Britain has a passion for cocaine. It's in the water, on the toilet cistern and – according to new Home Office statistics – more likely to be sniffed up the nation's nose than at any other point in the last two decades. No longer exclusive to the nasal passages of slick city bankers and trust-fund kids, powder cocaine is increasingly omnipresent across every area of British culture: from north to south, football terraces to members clubs, on rowdy nights out and big nights in.
The drug is cleaner than ever before – often as high as 80 percent purity at street level – and relatively affordable, with the average price point sitting at around £40 to £50 a gram. It's also more accessible than ever, with drivers who often arrive in around 20 minutes working 24/7 in many big cities. All of this has led to a new phenomenon: the rise of the two pint coke habit – or, as you might know it, getting a bag in on a Tuesday night after a couple of after-work drinks.
"The thought usually creeps up halfway through the second pint, then from there it takes very little for me to crumble," says Jim*, a 22 year-old law student, explaining how the two pint pick-up process has infiltrated his social group. "It's become part of the norm now, hasn't it? I can't say we ever go for a drink without picking up anymore."
In Jim's case, putting the call in after a few drinks isn't exclusive to one setting. "It's literally anywhere – that's the problem with it," he says. "The pub is the natural habitat, but it can be at home, pre-drinks before a night out, wherever. Even round someone's house, I'll go round to say hi and bosh, shit happens."
While alcohol was previously the sole starter to an evening, cocaine has been added to the menu. "It's not even pre-drinks anymore. It's like pre-drinks and pre-lines, before you go out," says Rebecca, a 25-year-old who works at a marketing agency.
As anyone who's been on a night out in the last three decades can tell you, drinking and drugging have long gone hand-in-hand; it's not like people wanting to coke after they've had a few drinks is a new thing. But the increasing availability of cocaine has led to a lot more indulging, and presents a new set of problems.
"Though people who use cocaine, say, 20 times a year don't have an addiction – they're not dependent – the perceived value for money and the ease of getting it makes it very difficult for people wanting to control their use," says Dr Adam Winstock, addiction specialist and founder of the Global Drug Survey.
The difficulty surrounding control is something 28-year-old Adam experienced at its most brutal.
"Even if I had minimal money I'd be picking up .2s [of a gram] and .3s with my last bit of money, just to get some," he says. "There wasn't a point where I'd done it sober – it was always when I was drunk. If I was sober I wouldn't think about it. I'd think about it in the sense of, 'Oh, I want to get fucked up,' but I wouldn't do it until I'd had a drink."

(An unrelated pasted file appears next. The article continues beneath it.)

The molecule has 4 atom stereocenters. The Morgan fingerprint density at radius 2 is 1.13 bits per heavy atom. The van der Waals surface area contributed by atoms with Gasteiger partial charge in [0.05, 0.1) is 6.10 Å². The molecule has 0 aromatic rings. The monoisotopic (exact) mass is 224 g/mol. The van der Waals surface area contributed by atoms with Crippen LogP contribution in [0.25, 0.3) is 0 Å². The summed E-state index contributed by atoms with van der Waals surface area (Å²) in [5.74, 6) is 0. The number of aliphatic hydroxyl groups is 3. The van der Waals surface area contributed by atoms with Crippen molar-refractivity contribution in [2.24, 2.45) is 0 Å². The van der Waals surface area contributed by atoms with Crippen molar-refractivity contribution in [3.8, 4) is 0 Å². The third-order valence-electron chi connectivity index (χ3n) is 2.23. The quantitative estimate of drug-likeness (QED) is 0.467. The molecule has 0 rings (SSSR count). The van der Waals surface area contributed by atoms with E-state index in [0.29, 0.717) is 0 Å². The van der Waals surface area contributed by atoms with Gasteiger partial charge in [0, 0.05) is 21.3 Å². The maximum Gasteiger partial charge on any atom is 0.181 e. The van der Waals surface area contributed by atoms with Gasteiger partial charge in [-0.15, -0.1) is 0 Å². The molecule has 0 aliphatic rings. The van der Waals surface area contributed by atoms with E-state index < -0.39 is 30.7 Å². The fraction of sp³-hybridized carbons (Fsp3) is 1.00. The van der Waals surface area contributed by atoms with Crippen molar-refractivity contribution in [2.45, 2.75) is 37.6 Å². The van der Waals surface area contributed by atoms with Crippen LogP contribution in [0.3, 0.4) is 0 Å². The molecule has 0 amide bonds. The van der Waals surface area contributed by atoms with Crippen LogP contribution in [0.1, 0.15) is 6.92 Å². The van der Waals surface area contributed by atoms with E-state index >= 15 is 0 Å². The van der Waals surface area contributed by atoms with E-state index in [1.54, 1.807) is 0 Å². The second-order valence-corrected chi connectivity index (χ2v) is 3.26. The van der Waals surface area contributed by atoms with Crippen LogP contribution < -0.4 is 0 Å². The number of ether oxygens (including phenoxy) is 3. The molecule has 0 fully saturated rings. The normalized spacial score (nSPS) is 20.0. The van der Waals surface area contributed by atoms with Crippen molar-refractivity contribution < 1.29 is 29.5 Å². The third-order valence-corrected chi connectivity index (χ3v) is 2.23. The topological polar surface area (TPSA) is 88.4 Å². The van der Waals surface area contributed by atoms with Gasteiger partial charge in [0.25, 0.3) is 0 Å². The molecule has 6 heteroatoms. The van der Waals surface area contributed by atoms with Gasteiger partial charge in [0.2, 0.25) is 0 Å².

Though he wasn't waking up and using every day, Adam was taking coke every time he drank alcohol. This culminated in a dangerous spiral that eventually led to him moving back home and getting sober. "The only time I've had a drink since then was, coming back from holiday, I had a beer – and even then I was thinking about it," he says, "so I had to completely cut alcohol out."
Getting sober to combat the two-pint pick-up habit is a common theme. James, a 26-year-old marketer, found himself picking up every weekend once he'd had a couple of drinks at the pub. "I stopped drinking last year for six months to try and kick the habit," he says. "But then on the first night out I ended up doing it, so I stopped drinking again for three to four months."
It's only now, several months later, that he feels comfortable heading out to have a drink. Even then, he avoids being around people who do cocaine.
As well as the damage that combining alcohol and cocaine does to your wallet, when taken together the two drugs create cocaethylene, a toxic substance that increases the damage done to your body. "Combining the two increases the risk of sudden heart problems," adds Dr Winstock. Other experts worry the normalisation of drinking and sniffing together is becoming dangerous after several deaths this year.
The prevalence of Britain's two-pint problem feels indicative of two things.
One, the large amount of alcohol we drink. "The more you drink, the more tired you feel, and obviously coke is like, 'Oh-my-fucking-god, let's get fucking rowdy!' It feels like it sobers you up [from the alcohol] too," explains Louise, a 20 year-old student, who'll often have a key or two after a couple of drinks.
And two, in the specific case of men, the need – and sober inability – to open up to one another.
"We’ll sit there and chew the fat and often it’ll get pretty deep, pretty quickly. We’ll mull through issues whether they’re political or personal issues," says Jim, explaining how cocaine adds another level of conversational lubricant on top of the drink. "Without cocaine, we don’t usually talk about that stuff, so it’s refreshing to have that, really."
Adam goes one step further: "It's like there’s a hidden depression in society. And it doesn’t matter how rich you are, what class you come from. Cocaine just makes everyone happier and able to forget what’s going on."
*Names have been changed.
This article originally appeared on VICE UK.